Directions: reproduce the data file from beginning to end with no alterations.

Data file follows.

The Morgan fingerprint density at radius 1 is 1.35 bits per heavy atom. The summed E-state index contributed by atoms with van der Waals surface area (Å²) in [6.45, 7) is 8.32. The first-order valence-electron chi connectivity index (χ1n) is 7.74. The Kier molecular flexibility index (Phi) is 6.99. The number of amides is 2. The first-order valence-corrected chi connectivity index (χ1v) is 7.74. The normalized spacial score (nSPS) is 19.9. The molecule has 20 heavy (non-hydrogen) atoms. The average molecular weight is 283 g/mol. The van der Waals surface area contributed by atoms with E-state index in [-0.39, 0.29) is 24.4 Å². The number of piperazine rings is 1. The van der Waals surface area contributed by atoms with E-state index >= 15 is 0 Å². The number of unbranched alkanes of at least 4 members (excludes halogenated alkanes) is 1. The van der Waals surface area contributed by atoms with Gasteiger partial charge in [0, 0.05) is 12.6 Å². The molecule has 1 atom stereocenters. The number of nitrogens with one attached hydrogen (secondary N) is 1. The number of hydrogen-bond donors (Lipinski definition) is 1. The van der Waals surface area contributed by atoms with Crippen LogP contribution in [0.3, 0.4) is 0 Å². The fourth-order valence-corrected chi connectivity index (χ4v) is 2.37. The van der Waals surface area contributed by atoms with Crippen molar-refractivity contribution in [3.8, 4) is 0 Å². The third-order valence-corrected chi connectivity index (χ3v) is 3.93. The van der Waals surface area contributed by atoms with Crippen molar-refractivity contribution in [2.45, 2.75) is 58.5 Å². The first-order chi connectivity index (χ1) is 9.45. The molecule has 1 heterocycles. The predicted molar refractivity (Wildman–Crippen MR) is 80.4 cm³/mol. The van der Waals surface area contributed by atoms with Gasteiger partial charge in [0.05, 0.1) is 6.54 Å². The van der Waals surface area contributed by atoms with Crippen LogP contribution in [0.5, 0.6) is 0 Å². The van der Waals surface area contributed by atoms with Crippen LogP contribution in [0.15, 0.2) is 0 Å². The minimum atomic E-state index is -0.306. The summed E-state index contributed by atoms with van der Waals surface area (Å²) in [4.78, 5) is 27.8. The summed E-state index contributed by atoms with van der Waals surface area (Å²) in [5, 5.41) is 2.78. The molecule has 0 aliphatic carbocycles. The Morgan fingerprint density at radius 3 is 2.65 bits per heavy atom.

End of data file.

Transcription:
The Morgan fingerprint density at radius 1 is 1.35 bits per heavy atom. The summed E-state index contributed by atoms with van der Waals surface area (Å²) in [6.45, 7) is 8.32. The first-order valence-electron chi connectivity index (χ1n) is 7.74. The Kier molecular flexibility index (Phi) is 6.99. The number of amides is 2. The first-order valence-corrected chi connectivity index (χ1v) is 7.74. The normalized spacial score (nSPS) is 19.9. The molecule has 20 heavy (non-hydrogen) atoms. The average molecular weight is 283 g/mol. The van der Waals surface area contributed by atoms with E-state index in [-0.39, 0.29) is 24.4 Å². The number of piperazine rings is 1. The van der Waals surface area contributed by atoms with E-state index >= 15 is 0 Å². The number of unbranched alkanes of at least 4 members (excludes halogenated alkanes) is 1. The van der Waals surface area contributed by atoms with Gasteiger partial charge in [0, 0.05) is 12.6 Å². The molecule has 1 atom stereocenters. The number of nitrogens with one attached hydrogen (secondary N) is 1. The number of hydrogen-bond donors (Lipinski definition) is 1. The van der Waals surface area contributed by atoms with Crippen LogP contribution in [0.3, 0.4) is 0 Å². The fourth-order valence-corrected chi connectivity index (χ4v) is 2.37. The van der Waals surface area contributed by atoms with Crippen molar-refractivity contribution in [3.8, 4) is 0 Å². The third-order valence-corrected chi connectivity index (χ3v) is 3.93. The van der Waals surface area contributed by atoms with Crippen molar-refractivity contribution in [2.45, 2.75) is 58.5 Å². The first-order chi connectivity index (χ1) is 9.45. The molecule has 1 heterocycles. The predicted molar refractivity (Wildman–Crippen MR) is 80.4 cm³/mol. The van der Waals surface area contributed by atoms with Gasteiger partial charge in [0.05, 0.1) is 6.54 Å². The van der Waals surface area contributed by atoms with Crippen LogP contribution in [0.5, 0.6) is 0 Å². The van der Waals surface area contributed by atoms with Crippen LogP contribution in [0.15, 0.2) is 0 Å². The minimum atomic E-state index is -0.306. The summed E-state index contributed by atoms with van der Waals surface area (Å²) in [4.78, 5) is 27.8. The summed E-state index contributed by atoms with van der Waals surface area (Å²) in [5, 5.41) is 2.78. The molecule has 0 aliphatic carbocycles. The Morgan fingerprint density at radius 3 is 2.65 bits per heavy atom.